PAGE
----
As Developing Countries Gain More Power In Diplomatic Discussions, Will They Push Back On IP?
from the it's-possible dept
A few folks sent in Andy Oram's recent blog post that noted how countries like India, China and Brazil were gaining more power on the international diplomatic stage, and that could mean a pushback against more draconian intellectual property attempts. Brazil, China and India have all realized that, as developing nations, they often benefit greatly from reduced intellectual property regimes:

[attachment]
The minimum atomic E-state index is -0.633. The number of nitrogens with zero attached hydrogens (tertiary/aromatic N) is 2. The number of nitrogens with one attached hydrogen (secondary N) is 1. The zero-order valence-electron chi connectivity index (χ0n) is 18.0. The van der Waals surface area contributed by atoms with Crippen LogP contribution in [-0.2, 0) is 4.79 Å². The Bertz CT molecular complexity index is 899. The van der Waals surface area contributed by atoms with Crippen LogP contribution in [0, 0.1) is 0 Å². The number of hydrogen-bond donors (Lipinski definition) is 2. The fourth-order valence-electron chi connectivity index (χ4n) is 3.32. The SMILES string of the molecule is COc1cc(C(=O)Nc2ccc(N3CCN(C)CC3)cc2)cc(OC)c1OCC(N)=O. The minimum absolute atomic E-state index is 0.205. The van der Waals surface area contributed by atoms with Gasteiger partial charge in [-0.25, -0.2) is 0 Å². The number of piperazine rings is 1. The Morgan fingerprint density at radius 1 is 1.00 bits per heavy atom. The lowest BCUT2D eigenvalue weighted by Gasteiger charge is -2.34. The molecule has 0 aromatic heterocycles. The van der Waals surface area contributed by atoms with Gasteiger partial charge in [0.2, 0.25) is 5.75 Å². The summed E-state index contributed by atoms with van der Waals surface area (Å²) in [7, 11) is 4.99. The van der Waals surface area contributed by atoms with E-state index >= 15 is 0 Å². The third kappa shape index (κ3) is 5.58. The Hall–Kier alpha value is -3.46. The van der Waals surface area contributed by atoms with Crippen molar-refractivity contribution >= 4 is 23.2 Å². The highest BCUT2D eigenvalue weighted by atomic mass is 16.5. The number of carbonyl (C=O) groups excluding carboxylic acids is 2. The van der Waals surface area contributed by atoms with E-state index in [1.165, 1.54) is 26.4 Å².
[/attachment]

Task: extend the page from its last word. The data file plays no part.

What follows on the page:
As I understand the argument, the institutions responsible for passing new rules respond to the most powerful countries. The US and Europe are on the decline in these organizations. All the countries that benefit from looser IP regimes--China, India, Brazil--are growing in economic strength and are finding themselves in more and more seats at the tables of the world's closed economic institutions. For just one concrete example, look at the shift of responsibility in recent years from the G-7 to the G-20. The G-7 is a familiar set of countries that were powerful from the 1950s through the 1970s. The G-20 is truly diverse, bringing in strong economies from around the world (but still just the ones with some international economic clout).I'll believe it when I see it. While it is true that those other countries have a seat at the table, it's still the lobbyists from the US and Europe that seem to be dictating the agenda. In recent years, we've definitely pushed increasingly draconian IP laws on those countries. So until we see more serious pushback (and Brazil is really the only major country I can remember that has been proactive on that front -- India and China have appeared more willing to claim that they'll move toward US-style IP rules) it's difficult to believe this is really happening just yet.